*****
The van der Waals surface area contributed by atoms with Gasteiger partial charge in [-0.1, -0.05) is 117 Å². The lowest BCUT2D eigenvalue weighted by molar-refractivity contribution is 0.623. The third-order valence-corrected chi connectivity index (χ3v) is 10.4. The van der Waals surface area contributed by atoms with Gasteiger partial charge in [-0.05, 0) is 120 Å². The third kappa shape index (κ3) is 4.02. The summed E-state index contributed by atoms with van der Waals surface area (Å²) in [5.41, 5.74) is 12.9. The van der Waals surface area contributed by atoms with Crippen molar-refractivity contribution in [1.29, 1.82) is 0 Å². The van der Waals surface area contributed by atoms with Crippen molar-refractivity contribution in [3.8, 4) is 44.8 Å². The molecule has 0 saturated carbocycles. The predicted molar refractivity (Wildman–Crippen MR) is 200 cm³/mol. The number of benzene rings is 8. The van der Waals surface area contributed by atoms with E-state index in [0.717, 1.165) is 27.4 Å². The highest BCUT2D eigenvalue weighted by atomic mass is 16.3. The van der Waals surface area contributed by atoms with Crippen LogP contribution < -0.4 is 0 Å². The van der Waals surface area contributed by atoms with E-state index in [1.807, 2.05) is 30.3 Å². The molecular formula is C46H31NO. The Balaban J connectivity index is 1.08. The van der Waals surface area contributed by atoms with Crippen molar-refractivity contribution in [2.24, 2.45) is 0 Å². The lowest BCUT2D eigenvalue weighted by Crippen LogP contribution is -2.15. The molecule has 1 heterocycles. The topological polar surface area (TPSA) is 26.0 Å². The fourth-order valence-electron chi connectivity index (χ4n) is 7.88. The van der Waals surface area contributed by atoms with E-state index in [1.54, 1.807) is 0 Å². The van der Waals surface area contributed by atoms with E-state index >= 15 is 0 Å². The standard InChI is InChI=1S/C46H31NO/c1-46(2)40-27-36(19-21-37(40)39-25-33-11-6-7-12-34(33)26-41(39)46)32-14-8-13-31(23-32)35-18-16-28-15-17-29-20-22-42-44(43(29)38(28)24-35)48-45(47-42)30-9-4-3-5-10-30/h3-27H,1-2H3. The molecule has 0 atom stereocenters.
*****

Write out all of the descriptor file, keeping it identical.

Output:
The van der Waals surface area contributed by atoms with Gasteiger partial charge in [-0.1, -0.05) is 117 Å². The lowest BCUT2D eigenvalue weighted by molar-refractivity contribution is 0.623. The third-order valence-corrected chi connectivity index (χ3v) is 10.4. The van der Waals surface area contributed by atoms with Gasteiger partial charge in [-0.05, 0) is 120 Å². The third kappa shape index (κ3) is 4.02. The summed E-state index contributed by atoms with van der Waals surface area (Å²) in [5.41, 5.74) is 12.9. The van der Waals surface area contributed by atoms with Crippen molar-refractivity contribution in [1.29, 1.82) is 0 Å². The van der Waals surface area contributed by atoms with Crippen molar-refractivity contribution in [3.8, 4) is 44.8 Å². The molecule has 0 saturated carbocycles. The predicted molar refractivity (Wildman–Crippen MR) is 200 cm³/mol. The number of benzene rings is 8. The van der Waals surface area contributed by atoms with E-state index in [0.717, 1.165) is 27.4 Å². The highest BCUT2D eigenvalue weighted by atomic mass is 16.3. The van der Waals surface area contributed by atoms with Crippen LogP contribution < -0.4 is 0 Å². The van der Waals surface area contributed by atoms with E-state index in [1.807, 2.05) is 30.3 Å². The molecular formula is C46H31NO. The Balaban J connectivity index is 1.08. The van der Waals surface area contributed by atoms with Crippen molar-refractivity contribution in [2.24, 2.45) is 0 Å². The lowest BCUT2D eigenvalue weighted by Crippen LogP contribution is -2.15. The molecule has 1 heterocycles. The topological polar surface area (TPSA) is 26.0 Å². The fourth-order valence-electron chi connectivity index (χ4n) is 7.88. The van der Waals surface area contributed by atoms with E-state index in [1.54, 1.807) is 0 Å². The van der Waals surface area contributed by atoms with E-state index >= 15 is 0 Å². The standard InChI is InChI=1S/C46H31NO/c1-46(2)40-27-36(19-21-37(40)39-25-33-11-6-7-12-34(33)26-41(39)46)32-14-8-13-31(23-32)35-18-16-28-15-17-29-20-22-42-44(43(29)38(28)24-35)48-45(47-42)30-9-4-3-5-10-30/h3-27H,1-2H3. The molecule has 0 atom stereocenters.